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DAVID GARRICK.

1716—1779.

The life of Garrick is too well known, and too full of little

incidents, to require, or to allow, of its insertion here. He seems always to have written as the manager of a

theatre, and to have always kept in view the interest he possessed in it. His poetry is calculated to catch applause, but does not aspire to fame; it would be invidious therefore to try it by very rigid rules. His satire is not weak, but it is not terrible ; and his muse is always lively enough to please, though she may not attempt to astonish. The Fribbleriad will not compare with the Rosciad ; the first 90 lines are nearly upon the same subject as those of Churchill, beginning

• With that low cunning which in fools supplies' and are given in these specimens. The reader will see that in a better-natured vein he satirizes a prevailing

folly, in the prologue to Foote's comedy, “ Taste.” The Odle to Shakspeare is not in the manner of the ancient

Pindar, but of a modern Manager, and can hardly give a just idea of the lyrick poetry of our times ; as it has been much spoken of, an extract from it is subjoined.

The Fribbleriai.

Who is the Scribler, X, Y, Z,
Who still writes on, though little read?
Whose falshood, malice, envy, spite,
So often grin, yet seldom bite?
Say, Garrick, does he write for bread,
This friend of yours, this X, Y, Z?
For pleasure sure, not bread-'twere vain,
To write for that he ne'er could gain;
No calls of nature to excuse him,
He deals in rancour to amuse him ;
A man, it seems-'tis hard to say ..
A woman then ?-a moment pray ;-
Unknown as yet by sex or feature,
Suppose we try to guess the creature;
Whether a wit, or a pretender?
Of masculine, or female gender ?

Some things it does may pass for either,
And some it does, belong to neither:
It is so fibbing, slandering, spiteful,
In phrase so dainty, so delightful;

So fond of all it reads and writes,
So waggish when the maggot bites ;
Such spleen, such wickedness, and whim;
It must be woman, and a brim.
But then the learning and the Latin !
The ends of Horace come so pat in,
And, wanting wit, it makes such shift,
To fill up gaps with Pope and Swift,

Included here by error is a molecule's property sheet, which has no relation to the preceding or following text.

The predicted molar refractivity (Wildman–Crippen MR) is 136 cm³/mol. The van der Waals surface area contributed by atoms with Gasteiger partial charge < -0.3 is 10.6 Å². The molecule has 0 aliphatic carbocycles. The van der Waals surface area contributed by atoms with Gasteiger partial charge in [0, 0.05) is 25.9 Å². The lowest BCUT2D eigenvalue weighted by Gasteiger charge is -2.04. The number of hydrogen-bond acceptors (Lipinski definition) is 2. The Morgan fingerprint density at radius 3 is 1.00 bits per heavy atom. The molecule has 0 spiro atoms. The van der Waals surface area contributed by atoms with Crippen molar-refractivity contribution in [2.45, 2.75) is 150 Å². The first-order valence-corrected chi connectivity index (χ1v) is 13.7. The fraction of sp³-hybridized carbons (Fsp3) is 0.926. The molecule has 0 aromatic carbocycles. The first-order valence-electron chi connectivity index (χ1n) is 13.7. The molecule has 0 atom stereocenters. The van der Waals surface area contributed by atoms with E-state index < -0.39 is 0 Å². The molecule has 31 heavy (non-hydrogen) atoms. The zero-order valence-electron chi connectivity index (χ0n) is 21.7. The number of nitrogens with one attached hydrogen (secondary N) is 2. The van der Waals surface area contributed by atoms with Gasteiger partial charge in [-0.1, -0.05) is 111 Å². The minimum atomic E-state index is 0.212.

As cunning house-wives bait their traps,
And take their game with bits and scraps;
For playhouse criticks, keen as mice,
Are ever greedy, ever nice;
And rank abuse, like toasted cheese,
Will catch as many as you please ;
In short, 'tis easily discerning,
By here and there a patch of learning,
The creature's male-say all we can,
It must be some hing like a man-
What, like a man, from day to shrink,
And seek revenge with pen and ink?
On mischief bent, his name conceal,
And like a toad in secret steal,
There swell with venom inward pent,
Till out he climbs to give it vent.
Hate, join'd with fear, will shun the light,
But hate and manhood fairly fight-

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'Tis manhood's mark to face the foe,
And not in ambush give the blow;
The savage thus less man than beast,
Upon his foe will fall and feast,
From bush, or hole, his arrows send,
To wound his prey, then tear and rend;
For fear and hatred in conjunction,
Make wretches that feel no compunction.

With colours flying, beat of drum,
Unlike to this, see Churchill come.
And not like Hercules he stands,
Unmask d his face, but aim'd his hands;
Alike prepared to write or drub !
This holds a pen, and that, a club!
A club! which nerves like his can wield,
And form'd a wit like his to shield.
Mine is the Rosciad, mine, he cries ;
Who says 'tis not, I say, he lies.
To falsehood and to fear a stranger,
Not one shall fear my fame or danger ;
Let those who write with fear or shame,
Those Craftınen scribblers, hide their name!
My name is Churchill !”, . Thus he spoke,
And thrice he wayed his knotted oak:

That done, he paused.... prepared the blow, Impartial bard ! for friend and foe.

If such are manhoods' feats and plan,
Poor X, Y, Z, will prove no man;
Nor male? nor female ? .... then on oath
We safely may pronounce it both.

What ! of that wriggling, fribbling race,
The curse of nature, and disgrace?
That mixture base, with fiends set sorth,
To taint and villify all worth
Whose rancour knows no bounds, nor measure,
Fools every passion, tastes no pleasure ;
The want of power, all peace destroying,
For ever wishing, ne'er enjoying-
So smiling, smirking, soft in feature,
You'd swear it was the gentle creature-
But touch its pride, the lady-fellow,
From sickly pale, furns deadly yellow -
Male, female, vanish-fiends appear
And all is malice, rage, and fear !

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